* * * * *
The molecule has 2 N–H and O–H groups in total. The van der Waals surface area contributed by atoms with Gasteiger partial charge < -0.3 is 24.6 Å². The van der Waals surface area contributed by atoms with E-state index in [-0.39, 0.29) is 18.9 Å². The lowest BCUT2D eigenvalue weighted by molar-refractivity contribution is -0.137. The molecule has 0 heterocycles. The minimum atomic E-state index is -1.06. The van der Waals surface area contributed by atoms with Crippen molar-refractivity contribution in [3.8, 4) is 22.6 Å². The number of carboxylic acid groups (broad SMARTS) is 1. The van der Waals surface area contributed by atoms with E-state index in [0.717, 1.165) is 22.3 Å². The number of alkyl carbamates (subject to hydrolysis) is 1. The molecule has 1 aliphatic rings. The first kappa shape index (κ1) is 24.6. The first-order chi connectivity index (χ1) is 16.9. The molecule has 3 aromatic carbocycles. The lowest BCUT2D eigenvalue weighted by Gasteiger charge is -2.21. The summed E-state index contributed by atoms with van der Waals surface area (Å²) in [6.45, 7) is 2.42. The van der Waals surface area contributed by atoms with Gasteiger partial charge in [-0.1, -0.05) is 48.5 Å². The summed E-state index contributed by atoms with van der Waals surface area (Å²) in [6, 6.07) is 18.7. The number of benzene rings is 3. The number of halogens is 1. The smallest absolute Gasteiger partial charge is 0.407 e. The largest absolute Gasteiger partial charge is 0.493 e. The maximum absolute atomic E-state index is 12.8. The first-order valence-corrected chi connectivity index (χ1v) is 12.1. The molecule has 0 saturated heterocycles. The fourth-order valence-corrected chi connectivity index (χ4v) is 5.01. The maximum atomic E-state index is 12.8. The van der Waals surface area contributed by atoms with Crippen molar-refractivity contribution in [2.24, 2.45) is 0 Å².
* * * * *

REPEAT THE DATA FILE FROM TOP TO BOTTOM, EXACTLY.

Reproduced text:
The molecule has 2 N–H and O–H groups in total. The van der Waals surface area contributed by atoms with Gasteiger partial charge < -0.3 is 24.6 Å². The van der Waals surface area contributed by atoms with E-state index in [-0.39, 0.29) is 18.9 Å². The lowest BCUT2D eigenvalue weighted by molar-refractivity contribution is -0.137. The molecule has 0 heterocycles. The minimum atomic E-state index is -1.06. The van der Waals surface area contributed by atoms with Crippen molar-refractivity contribution in [3.8, 4) is 22.6 Å². The number of carboxylic acid groups (broad SMARTS) is 1. The van der Waals surface area contributed by atoms with E-state index in [0.717, 1.165) is 22.3 Å². The number of alkyl carbamates (subject to hydrolysis) is 1. The molecule has 1 aliphatic rings. The first kappa shape index (κ1) is 24.6. The first-order chi connectivity index (χ1) is 16.9. The molecule has 3 aromatic carbocycles. The lowest BCUT2D eigenvalue weighted by Gasteiger charge is -2.21. The summed E-state index contributed by atoms with van der Waals surface area (Å²) in [6.45, 7) is 2.42. The van der Waals surface area contributed by atoms with Gasteiger partial charge in [-0.1, -0.05) is 48.5 Å². The summed E-state index contributed by atoms with van der Waals surface area (Å²) in [6, 6.07) is 18.7. The number of benzene rings is 3. The number of halogens is 1. The smallest absolute Gasteiger partial charge is 0.407 e. The largest absolute Gasteiger partial charge is 0.493 e. The maximum absolute atomic E-state index is 12.8. The first-order valence-corrected chi connectivity index (χ1v) is 12.1. The molecule has 0 saturated heterocycles. The fourth-order valence-corrected chi connectivity index (χ4v) is 5.01. The maximum atomic E-state index is 12.8. The van der Waals surface area contributed by atoms with Crippen molar-refractivity contribution in [2.24, 2.45) is 0 Å².